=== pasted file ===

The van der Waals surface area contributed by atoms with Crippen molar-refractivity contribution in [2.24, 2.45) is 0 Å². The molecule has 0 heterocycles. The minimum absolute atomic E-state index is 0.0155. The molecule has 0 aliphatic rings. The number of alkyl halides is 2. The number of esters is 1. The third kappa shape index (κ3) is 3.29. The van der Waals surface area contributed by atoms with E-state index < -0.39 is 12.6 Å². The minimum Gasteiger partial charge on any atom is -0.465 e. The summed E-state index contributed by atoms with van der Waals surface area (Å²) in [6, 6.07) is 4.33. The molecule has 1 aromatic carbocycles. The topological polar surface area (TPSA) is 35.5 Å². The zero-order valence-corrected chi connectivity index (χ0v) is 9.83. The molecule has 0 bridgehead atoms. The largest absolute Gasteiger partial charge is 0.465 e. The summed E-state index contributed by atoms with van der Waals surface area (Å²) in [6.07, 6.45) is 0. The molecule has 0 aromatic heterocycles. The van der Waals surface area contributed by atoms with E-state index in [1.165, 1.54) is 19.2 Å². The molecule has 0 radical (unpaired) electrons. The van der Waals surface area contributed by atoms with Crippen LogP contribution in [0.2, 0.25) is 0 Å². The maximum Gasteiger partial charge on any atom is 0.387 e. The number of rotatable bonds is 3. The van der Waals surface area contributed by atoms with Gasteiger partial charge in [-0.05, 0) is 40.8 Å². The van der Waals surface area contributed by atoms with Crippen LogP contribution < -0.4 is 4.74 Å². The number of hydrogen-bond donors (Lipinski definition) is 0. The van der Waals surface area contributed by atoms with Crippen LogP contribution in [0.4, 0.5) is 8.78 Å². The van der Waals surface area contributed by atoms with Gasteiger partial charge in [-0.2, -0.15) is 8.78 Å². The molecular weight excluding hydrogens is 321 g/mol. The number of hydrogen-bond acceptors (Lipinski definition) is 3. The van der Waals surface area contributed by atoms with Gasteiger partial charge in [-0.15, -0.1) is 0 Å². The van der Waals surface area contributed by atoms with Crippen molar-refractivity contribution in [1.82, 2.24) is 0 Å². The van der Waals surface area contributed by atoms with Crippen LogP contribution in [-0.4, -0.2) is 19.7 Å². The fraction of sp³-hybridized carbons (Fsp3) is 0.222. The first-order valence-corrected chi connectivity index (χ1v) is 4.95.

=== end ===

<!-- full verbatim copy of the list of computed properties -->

The van der Waals surface area contributed by atoms with Crippen molar-refractivity contribution in [2.24, 2.45) is 0 Å². The molecule has 0 heterocycles. The minimum absolute atomic E-state index is 0.0155. The molecule has 0 aliphatic rings. The number of alkyl halides is 2. The number of esters is 1. The third kappa shape index (κ3) is 3.29. The van der Waals surface area contributed by atoms with E-state index < -0.39 is 12.6 Å². The minimum Gasteiger partial charge on any atom is -0.465 e. The summed E-state index contributed by atoms with van der Waals surface area (Å²) in [6, 6.07) is 4.33. The molecule has 1 aromatic carbocycles. The topological polar surface area (TPSA) is 35.5 Å². The zero-order valence-corrected chi connectivity index (χ0v) is 9.83. The molecule has 0 bridgehead atoms. The largest absolute Gasteiger partial charge is 0.465 e. The summed E-state index contributed by atoms with van der Waals surface area (Å²) in [6.07, 6.45) is 0. The molecule has 0 aromatic heterocycles. The van der Waals surface area contributed by atoms with E-state index in [1.165, 1.54) is 19.2 Å². The molecule has 0 radical (unpaired) electrons. The van der Waals surface area contributed by atoms with Crippen LogP contribution in [0.2, 0.25) is 0 Å². The maximum Gasteiger partial charge on any atom is 0.387 e. The number of rotatable bonds is 3. The van der Waals surface area contributed by atoms with Gasteiger partial charge in [-0.05, 0) is 40.8 Å². The van der Waals surface area contributed by atoms with Crippen LogP contribution < -0.4 is 4.74 Å². The number of hydrogen-bond donors (Lipinski definition) is 0. The van der Waals surface area contributed by atoms with Crippen LogP contribution in [0.4, 0.5) is 8.78 Å². The van der Waals surface area contributed by atoms with Gasteiger partial charge in [-0.2, -0.15) is 8.78 Å². The molecular weight excluding hydrogens is 321 g/mol. The number of hydrogen-bond acceptors (Lipinski definition) is 3. The van der Waals surface area contributed by atoms with Gasteiger partial charge in [-0.15, -0.1) is 0 Å². The van der Waals surface area contributed by atoms with Crippen molar-refractivity contribution in [1.82, 2.24) is 0 Å². The van der Waals surface area contributed by atoms with Crippen LogP contribution in [-0.4, -0.2) is 19.7 Å². The fraction of sp³-hybridized carbons (Fsp3) is 0.222. The first-order valence-corrected chi connectivity index (χ1v) is 4.95.